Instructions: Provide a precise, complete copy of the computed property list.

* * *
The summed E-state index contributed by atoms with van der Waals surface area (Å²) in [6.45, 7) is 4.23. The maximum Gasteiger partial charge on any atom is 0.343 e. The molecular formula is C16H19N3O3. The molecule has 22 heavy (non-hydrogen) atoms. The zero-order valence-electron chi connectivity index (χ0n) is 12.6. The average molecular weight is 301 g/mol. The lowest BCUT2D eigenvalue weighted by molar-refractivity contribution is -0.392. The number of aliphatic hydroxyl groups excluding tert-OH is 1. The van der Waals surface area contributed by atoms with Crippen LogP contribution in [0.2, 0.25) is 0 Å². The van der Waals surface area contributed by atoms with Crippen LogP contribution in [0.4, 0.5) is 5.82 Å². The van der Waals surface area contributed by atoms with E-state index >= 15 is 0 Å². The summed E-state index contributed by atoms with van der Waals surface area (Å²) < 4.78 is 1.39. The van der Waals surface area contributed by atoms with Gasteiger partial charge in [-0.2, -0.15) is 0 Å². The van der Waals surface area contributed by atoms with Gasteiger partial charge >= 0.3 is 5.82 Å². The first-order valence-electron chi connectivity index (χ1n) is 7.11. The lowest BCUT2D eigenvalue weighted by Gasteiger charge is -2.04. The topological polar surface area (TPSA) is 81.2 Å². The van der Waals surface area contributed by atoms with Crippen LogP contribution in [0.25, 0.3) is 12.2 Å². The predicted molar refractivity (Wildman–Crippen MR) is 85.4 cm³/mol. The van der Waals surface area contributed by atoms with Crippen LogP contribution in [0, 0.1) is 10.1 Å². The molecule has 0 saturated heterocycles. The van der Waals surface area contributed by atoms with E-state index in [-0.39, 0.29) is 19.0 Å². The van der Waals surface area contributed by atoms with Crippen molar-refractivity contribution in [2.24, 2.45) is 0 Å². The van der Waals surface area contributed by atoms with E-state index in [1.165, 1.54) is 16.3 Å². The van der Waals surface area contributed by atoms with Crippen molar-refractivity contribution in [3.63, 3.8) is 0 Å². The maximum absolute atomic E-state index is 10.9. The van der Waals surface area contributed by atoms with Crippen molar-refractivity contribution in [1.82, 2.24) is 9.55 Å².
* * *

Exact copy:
The summed E-state index contributed by atoms with van der Waals surface area (Å²) in [6.45, 7) is 4.23. The maximum Gasteiger partial charge on any atom is 0.343 e. The molecular formula is C16H19N3O3. The molecule has 22 heavy (non-hydrogen) atoms. The zero-order valence-electron chi connectivity index (χ0n) is 12.6. The average molecular weight is 301 g/mol. The lowest BCUT2D eigenvalue weighted by molar-refractivity contribution is -0.392. The number of aliphatic hydroxyl groups excluding tert-OH is 1. The van der Waals surface area contributed by atoms with Crippen LogP contribution in [0.2, 0.25) is 0 Å². The van der Waals surface area contributed by atoms with Crippen LogP contribution in [0.4, 0.5) is 5.82 Å². The van der Waals surface area contributed by atoms with E-state index >= 15 is 0 Å². The summed E-state index contributed by atoms with van der Waals surface area (Å²) < 4.78 is 1.39. The van der Waals surface area contributed by atoms with Gasteiger partial charge in [-0.2, -0.15) is 0 Å². The van der Waals surface area contributed by atoms with Gasteiger partial charge >= 0.3 is 5.82 Å². The first-order valence-electron chi connectivity index (χ1n) is 7.11. The lowest BCUT2D eigenvalue weighted by Gasteiger charge is -2.04. The topological polar surface area (TPSA) is 81.2 Å². The van der Waals surface area contributed by atoms with Crippen LogP contribution in [0.25, 0.3) is 12.2 Å². The predicted molar refractivity (Wildman–Crippen MR) is 85.4 cm³/mol. The van der Waals surface area contributed by atoms with Crippen LogP contribution in [0, 0.1) is 10.1 Å². The molecule has 0 saturated heterocycles. The van der Waals surface area contributed by atoms with E-state index in [-0.39, 0.29) is 19.0 Å². The van der Waals surface area contributed by atoms with Crippen molar-refractivity contribution in [2.24, 2.45) is 0 Å². The van der Waals surface area contributed by atoms with E-state index in [1.165, 1.54) is 16.3 Å². The van der Waals surface area contributed by atoms with Crippen molar-refractivity contribution in [3.63, 3.8) is 0 Å². The maximum absolute atomic E-state index is 10.9. The van der Waals surface area contributed by atoms with Crippen molar-refractivity contribution in [1.82, 2.24) is 9.55 Å².